Zen and the art of wok cooking

By George DeLuca
May 1, 2017


Fujianese-Style Stir-Fried Fish

New Year’s Day came and went and by January 3 my resolution to modify and upgrade my eating habits was by the cupboards.

Then one day, I’m reading a novel about two lovers named Anabel and Tom who decide to buy a wok – as if wok cooking offers a Zen-like experience that will enhance your life and existence on planet Earth – and I have an epiphany.

According to http://www.zen-buddhism.net, “Zen is the experience of living from moment to moment, in the here and now.” After a brief contemplation of what wok cooking brings to the table, including the combined efficacy of meditation and sustenance, I decide to give it a try.

Within fifteen minutes my brand-new triple coated, non-stick, flat bottomed 12” Calpholon wok with glass cover is en route, along with a roadmap to culinary delight called “Stir-Frying to the Sky’s Edge” by Grace Young.

Thanks to Google and Amazon the new kit arrives within four days, and suddenly my path to enlightenment includes achieving cooking nirvana.

So, my sparkling new wok is unpacked and prepped with a little warm water and dish detergent. There it is … on the stove and ready to go … and so … empty.

During a quick browse of the cookbook, I examine some basic stir-fry recipes along with the guidelines to preparation, and thus I enter the world of wok cooking.

Let’s see, there’s “Spicy Orange Chicken,” “Stir-Fried Ginger Tomato Beef,” “Stir-Fried Salmon with Wine Sauce” … hmm … ok, let’s start with those!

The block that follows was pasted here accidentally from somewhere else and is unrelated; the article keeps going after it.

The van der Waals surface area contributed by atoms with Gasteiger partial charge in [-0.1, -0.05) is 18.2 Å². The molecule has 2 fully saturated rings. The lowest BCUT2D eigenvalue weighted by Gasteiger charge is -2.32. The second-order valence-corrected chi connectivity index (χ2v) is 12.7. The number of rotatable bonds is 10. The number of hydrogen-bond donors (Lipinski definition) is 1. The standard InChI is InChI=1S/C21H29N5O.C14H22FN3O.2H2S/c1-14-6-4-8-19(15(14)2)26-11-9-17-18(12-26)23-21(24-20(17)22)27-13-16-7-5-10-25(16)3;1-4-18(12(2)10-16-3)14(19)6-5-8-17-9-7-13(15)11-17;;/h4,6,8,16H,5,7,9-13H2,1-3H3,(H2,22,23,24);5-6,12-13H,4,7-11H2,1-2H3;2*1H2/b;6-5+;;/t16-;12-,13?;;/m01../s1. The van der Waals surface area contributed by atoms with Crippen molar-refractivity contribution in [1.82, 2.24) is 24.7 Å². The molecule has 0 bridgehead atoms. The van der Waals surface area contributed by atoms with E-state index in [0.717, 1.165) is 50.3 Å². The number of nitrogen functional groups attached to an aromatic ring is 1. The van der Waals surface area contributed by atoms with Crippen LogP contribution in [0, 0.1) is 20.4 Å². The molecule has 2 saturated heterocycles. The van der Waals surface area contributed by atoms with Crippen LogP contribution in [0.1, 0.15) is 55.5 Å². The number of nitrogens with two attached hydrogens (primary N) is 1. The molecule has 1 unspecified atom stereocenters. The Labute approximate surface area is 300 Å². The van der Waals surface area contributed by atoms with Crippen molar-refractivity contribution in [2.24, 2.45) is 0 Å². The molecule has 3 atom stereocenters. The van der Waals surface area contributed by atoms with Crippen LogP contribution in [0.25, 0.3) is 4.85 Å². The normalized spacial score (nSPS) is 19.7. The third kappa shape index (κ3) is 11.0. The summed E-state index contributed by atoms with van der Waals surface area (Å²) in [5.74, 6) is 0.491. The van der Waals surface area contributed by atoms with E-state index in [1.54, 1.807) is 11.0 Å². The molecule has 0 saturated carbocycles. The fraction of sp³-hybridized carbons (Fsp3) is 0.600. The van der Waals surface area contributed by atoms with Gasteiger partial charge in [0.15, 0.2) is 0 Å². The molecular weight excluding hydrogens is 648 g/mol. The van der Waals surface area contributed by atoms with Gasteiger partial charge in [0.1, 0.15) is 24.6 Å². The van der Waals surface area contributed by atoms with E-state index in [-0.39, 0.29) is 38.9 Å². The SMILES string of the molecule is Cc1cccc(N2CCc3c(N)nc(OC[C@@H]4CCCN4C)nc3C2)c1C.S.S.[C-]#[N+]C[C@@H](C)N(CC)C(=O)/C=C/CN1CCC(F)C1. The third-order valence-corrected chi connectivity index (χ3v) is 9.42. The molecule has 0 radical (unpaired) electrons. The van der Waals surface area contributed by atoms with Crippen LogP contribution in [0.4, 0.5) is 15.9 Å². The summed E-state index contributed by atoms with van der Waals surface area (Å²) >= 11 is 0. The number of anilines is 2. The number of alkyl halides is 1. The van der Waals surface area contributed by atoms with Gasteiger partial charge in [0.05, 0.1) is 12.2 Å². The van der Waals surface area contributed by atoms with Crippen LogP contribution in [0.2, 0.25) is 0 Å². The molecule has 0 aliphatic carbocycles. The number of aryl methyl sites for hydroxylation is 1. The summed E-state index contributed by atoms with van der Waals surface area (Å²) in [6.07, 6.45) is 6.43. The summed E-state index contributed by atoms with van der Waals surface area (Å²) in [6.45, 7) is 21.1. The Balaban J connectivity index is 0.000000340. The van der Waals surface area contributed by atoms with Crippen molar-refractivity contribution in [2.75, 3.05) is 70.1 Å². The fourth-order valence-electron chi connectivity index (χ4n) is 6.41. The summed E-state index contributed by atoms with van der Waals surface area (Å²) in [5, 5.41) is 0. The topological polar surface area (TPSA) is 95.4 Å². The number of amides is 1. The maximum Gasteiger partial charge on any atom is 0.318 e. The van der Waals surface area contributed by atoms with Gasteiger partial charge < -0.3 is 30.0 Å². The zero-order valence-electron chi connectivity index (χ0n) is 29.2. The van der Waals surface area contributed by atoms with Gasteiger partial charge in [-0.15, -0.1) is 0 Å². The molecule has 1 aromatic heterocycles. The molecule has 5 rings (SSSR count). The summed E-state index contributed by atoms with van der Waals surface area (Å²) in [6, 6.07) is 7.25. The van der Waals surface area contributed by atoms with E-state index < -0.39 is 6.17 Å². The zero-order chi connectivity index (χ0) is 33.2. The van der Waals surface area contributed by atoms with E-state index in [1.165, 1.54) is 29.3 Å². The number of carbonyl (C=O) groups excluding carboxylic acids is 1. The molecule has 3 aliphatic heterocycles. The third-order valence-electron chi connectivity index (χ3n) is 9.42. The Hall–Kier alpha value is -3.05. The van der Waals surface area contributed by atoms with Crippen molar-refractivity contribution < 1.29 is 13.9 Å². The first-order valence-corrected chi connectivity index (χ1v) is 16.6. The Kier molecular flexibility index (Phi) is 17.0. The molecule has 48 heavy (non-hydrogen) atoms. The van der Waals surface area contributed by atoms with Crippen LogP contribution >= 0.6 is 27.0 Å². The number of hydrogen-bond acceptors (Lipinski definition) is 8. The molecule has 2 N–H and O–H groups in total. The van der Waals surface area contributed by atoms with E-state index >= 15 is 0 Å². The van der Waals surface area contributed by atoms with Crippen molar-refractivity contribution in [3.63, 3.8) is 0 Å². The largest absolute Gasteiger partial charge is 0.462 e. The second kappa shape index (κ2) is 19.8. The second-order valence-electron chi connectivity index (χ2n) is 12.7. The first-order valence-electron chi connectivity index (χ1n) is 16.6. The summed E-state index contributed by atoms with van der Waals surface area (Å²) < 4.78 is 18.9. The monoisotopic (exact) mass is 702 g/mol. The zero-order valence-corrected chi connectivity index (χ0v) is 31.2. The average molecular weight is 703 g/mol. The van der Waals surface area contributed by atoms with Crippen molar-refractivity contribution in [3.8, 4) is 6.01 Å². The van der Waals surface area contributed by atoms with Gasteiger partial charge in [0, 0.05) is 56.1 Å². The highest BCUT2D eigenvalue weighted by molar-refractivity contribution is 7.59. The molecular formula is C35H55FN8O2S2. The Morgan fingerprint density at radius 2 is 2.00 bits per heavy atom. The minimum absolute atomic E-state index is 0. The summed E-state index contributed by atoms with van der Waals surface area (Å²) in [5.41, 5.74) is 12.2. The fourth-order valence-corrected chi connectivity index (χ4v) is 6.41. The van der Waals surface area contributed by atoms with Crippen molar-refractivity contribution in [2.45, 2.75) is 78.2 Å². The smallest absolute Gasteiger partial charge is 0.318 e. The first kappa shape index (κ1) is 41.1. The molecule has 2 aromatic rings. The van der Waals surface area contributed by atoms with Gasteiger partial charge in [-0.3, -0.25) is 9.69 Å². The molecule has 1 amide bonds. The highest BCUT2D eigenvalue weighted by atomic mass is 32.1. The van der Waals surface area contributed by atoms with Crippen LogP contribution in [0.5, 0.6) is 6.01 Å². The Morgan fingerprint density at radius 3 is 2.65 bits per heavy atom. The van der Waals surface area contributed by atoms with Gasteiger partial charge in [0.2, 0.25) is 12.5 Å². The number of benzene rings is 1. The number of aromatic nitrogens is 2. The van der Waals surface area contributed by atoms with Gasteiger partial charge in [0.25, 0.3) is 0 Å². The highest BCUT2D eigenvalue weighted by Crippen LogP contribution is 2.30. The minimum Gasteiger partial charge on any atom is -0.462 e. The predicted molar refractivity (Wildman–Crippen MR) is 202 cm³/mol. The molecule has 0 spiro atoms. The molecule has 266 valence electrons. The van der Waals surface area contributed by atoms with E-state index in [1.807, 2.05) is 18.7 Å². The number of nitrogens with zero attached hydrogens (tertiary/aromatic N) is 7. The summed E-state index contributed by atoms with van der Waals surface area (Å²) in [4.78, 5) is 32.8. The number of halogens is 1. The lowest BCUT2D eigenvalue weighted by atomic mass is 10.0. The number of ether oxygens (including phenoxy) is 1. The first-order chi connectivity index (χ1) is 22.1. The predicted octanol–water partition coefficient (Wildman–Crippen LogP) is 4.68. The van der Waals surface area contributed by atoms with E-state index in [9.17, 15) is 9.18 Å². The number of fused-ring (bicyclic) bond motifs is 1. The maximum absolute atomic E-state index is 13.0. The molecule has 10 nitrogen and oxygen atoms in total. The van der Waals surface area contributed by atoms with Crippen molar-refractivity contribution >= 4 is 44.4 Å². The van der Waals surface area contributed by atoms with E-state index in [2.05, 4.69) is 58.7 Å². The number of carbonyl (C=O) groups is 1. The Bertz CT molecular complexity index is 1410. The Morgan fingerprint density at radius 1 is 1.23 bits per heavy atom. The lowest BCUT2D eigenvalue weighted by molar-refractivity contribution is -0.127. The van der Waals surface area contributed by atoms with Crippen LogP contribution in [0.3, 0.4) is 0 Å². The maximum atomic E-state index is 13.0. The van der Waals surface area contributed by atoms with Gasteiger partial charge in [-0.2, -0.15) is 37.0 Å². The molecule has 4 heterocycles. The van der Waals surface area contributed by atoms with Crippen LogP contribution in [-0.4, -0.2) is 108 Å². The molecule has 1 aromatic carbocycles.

One shopping spree goes a long way

Upon further review, I find that many ingredients are used repetitively and cover a wide-spectrum of delectable desires and gluten-free gastronomies.

Exotic items like peanut oil, ginger, rice wine, soy sauce, rice vinegar, sesame oil and black bean garlic sauce go on the shopping list along with various essentials like vegetables, rice and pasta. Next stop, Market Basket.

What’s that? Market Basket doesn’t have everything on the list? The good news is that the Market Basket on Broadway Street in Lowell has an aisle devoted to Asian cooking supplies and ingredients.

As for items Market Basket doesn’t carry; no need to scour websites of the orient. There’s a Southeast Asian food store on Merrimack Street called Ocean Garden Market. As you walk through the entrance, you feel like you’ve been transported through space and time to a rustic food store in Phenom Penh, Cambodia.


Fujianese Cod on a bed of angel-hair pasta

Ok, so now I’m ready to test drive my new wok with the glass cover and have all the basic ingredients for “Fujianese Cod with green beans, green pepper and red onion.” Grace Young … lead me to the promise land!

Within the first week, I cooked the four previously mentioned dishes and discovered that wok cooking is healthy, tasty, fast and easy.

You also save money on food, supplies and condiments, all of which can be reused, mixed and matched to serve your preferred textures and tastes. Soon you will be experimenting with recipe ideas of your own.

One potential drawback is that the dishes and mixing bowls tend to pile up during preparation. But if you move quickly, you may find that the work is manageable, fun and maybe even relaxing.

Here are some additional tips: if it comes in a glass bottle – put it in the fridge after opening. Oh, and in case you’re wondering – cooking wine is not for drinking.

As for the “fast and easy” part – once accustomed to stir-fry technique you may become an aficionado of wok cooking as you season your trail of life with a little Zen.

One thought on “Zen and the art of wok cooking

Leave a Reply

Fill in your details below or click an icon to log in:

WordPress.com Logo

You are commenting using your WordPress.com account. Log Out / Change )

Twitter picture

You are commenting using your Twitter account. Log Out / Change )

Facebook photo

You are commenting using your Facebook account. Log Out / Change )

Google+ photo

You are commenting using your Google+ account. Log Out / Change )

Connecting to %s